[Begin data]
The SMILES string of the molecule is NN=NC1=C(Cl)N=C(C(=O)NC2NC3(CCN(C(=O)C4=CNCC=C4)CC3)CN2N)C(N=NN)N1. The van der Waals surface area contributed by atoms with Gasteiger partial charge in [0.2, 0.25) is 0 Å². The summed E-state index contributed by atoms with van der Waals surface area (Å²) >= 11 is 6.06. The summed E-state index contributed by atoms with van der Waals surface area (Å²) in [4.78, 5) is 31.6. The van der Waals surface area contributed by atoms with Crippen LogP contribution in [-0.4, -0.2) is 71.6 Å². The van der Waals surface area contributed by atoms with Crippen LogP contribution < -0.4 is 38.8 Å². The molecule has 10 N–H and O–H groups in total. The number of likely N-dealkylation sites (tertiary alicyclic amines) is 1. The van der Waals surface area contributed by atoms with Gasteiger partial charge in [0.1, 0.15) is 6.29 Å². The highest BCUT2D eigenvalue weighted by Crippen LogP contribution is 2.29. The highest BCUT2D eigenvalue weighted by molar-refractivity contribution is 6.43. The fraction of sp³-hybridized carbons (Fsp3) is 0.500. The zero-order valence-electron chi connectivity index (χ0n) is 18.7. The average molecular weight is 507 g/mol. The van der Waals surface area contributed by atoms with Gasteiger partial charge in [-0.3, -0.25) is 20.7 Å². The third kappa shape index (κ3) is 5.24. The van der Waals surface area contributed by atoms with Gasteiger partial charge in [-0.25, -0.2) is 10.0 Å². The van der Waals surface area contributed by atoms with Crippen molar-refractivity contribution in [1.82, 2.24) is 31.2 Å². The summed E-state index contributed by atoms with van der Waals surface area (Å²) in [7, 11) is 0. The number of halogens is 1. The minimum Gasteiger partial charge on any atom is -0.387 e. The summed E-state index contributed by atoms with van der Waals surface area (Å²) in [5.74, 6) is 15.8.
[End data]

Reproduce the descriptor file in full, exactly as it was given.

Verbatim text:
The SMILES string of the molecule is NN=NC1=C(Cl)N=C(C(=O)NC2NC3(CCN(C(=O)C4=CNCC=C4)CC3)CN2N)C(N=NN)N1. The van der Waals surface area contributed by atoms with Gasteiger partial charge in [0.2, 0.25) is 0 Å². The summed E-state index contributed by atoms with van der Waals surface area (Å²) >= 11 is 6.06. The summed E-state index contributed by atoms with van der Waals surface area (Å²) in [4.78, 5) is 31.6. The van der Waals surface area contributed by atoms with Crippen LogP contribution in [-0.4, -0.2) is 71.6 Å². The van der Waals surface area contributed by atoms with Crippen LogP contribution < -0.4 is 38.8 Å². The molecule has 10 N–H and O–H groups in total. The number of likely N-dealkylation sites (tertiary alicyclic amines) is 1. The van der Waals surface area contributed by atoms with Gasteiger partial charge in [0.1, 0.15) is 6.29 Å². The highest BCUT2D eigenvalue weighted by Crippen LogP contribution is 2.29. The highest BCUT2D eigenvalue weighted by molar-refractivity contribution is 6.43. The fraction of sp³-hybridized carbons (Fsp3) is 0.500. The zero-order valence-electron chi connectivity index (χ0n) is 18.7. The average molecular weight is 507 g/mol. The van der Waals surface area contributed by atoms with Gasteiger partial charge in [-0.3, -0.25) is 20.7 Å². The third kappa shape index (κ3) is 5.24. The van der Waals surface area contributed by atoms with Gasteiger partial charge in [-0.25, -0.2) is 10.0 Å². The van der Waals surface area contributed by atoms with Crippen molar-refractivity contribution in [1.82, 2.24) is 31.2 Å². The summed E-state index contributed by atoms with van der Waals surface area (Å²) in [7, 11) is 0. The number of halogens is 1. The minimum Gasteiger partial charge on any atom is -0.387 e. The summed E-state index contributed by atoms with van der Waals surface area (Å²) in [5.74, 6) is 15.8.